Heart of Recovery (Tuesday at 7 pm) can run 60-90 minutes depending on the group attending, and includes about 20 minutes of sitting as well as a reading and opportunities to share without cross-talk.

All sitting meditation is silent. Public Sittings do not include guided meditations. The practice done at our Public Sittings is shamatha (mindfulness meditation), and instruction in this technique is available before sitting begins. Sunday morning Public Sitting includes a brief session of tonglen for those who have received instruction in that practice; please ask a meditation instructor for more information. The chants at the beginning or end of sitting are always optional.

Do you have activities for kids? Can I bring my kids to meditate?

At this time, we don’t have activities geared toward kids, or a designated place in our Center for children.

There is no age limit for Public Sitting, so children who have the temperament to do the silent sitting practice with us are welcome to join us in the meditation hall.

Can I come in at any time? Can I call?

Our Center is only staffed during Public Sittings, Heart of Recovery, Open House, and certain other scheduled events. We don’t have regular office hours or office staff. This is also why we don’t have a phone number for the Center; we don’t have someone regularly available to answer the phone.

If you wish to reach us outside of our normal sitting schedule, please email us. If you want to discuss your questions on the phone, please email us and let us know what kind of information you’re looking for; then we can contact the relevant person at the Center to answer your questions and call you back.

Do I need to be Buddhist?

Shambhala has its roots in Tibetan Buddhism but is a secular tradition. Buddhists are welcome, as are those from any other faith or belief system. There is no requirement to be or to become a Buddhist to get involved with Shambhala.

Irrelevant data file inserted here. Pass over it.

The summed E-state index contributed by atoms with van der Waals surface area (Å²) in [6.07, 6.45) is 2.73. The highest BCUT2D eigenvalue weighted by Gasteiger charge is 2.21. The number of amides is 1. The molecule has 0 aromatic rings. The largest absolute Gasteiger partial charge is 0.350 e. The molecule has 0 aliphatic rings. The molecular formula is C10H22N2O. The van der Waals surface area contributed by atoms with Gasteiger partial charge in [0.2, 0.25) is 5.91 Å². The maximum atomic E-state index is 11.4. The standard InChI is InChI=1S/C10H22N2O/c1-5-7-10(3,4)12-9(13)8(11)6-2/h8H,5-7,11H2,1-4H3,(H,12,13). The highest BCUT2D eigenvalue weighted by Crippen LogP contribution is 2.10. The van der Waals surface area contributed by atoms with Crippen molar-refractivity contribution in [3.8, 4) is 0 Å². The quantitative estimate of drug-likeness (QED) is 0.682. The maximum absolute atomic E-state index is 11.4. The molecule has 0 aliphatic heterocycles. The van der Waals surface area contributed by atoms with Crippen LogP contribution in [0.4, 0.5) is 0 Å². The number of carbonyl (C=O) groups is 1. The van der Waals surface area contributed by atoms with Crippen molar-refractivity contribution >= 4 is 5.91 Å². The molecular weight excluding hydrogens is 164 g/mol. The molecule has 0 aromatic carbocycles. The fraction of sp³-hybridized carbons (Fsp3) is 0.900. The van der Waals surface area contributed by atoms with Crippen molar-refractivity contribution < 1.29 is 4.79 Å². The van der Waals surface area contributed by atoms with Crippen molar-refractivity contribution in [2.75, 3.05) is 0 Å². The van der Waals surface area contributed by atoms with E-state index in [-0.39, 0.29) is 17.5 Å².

For those who are interested in Buddhism, we do offer additional classes that introduce teachings from Buddhism, and every few years we offer Refuge Vows. Please see our calendar of events for more information about what we currently have on the schedule.

What else should I expect when I visit?

There are some points of decorum for the meditation hall:

  • In general, maintain a silent environment in the meditation hall before and during sitting meditation. Exceptions include announcements and discussion groups.
  • When entering the meditation hall, stand at your seat until the umdze (meditation leader) sits down.
  • If you need to shift or stretch your legs, it’s best not to stretch them in the direction of the shrine except momentarily.
  • Place chant books on a cushion rather than on the floor.
  • Shoes are not normally worn in the meditation hall.
  • Please silence cell phones and other electronic devices.


Many people bow on entering the meditation hall. Bowing is a simple way of being mindful and acknowledging each other. Bowing is never required.

It is not required to participate in chants. If you wish to skip the Sunday morning chants at 9:30 am, you may arrive at 10 am. If you wish to skip the Wednesday evening chants, you may leave the meditation room after the 30-minute sitting and before the chants begin. If you do wish to chant or to read along with the chants, make sure to pick up a chant book from the rack before entering the meditation hall. If you have questions about the chants, feel free to ask any of our meditation instructors or guides.

Please email us with any other questions you have. We hope to see you at the Phoenix Shambhala Meditation Center!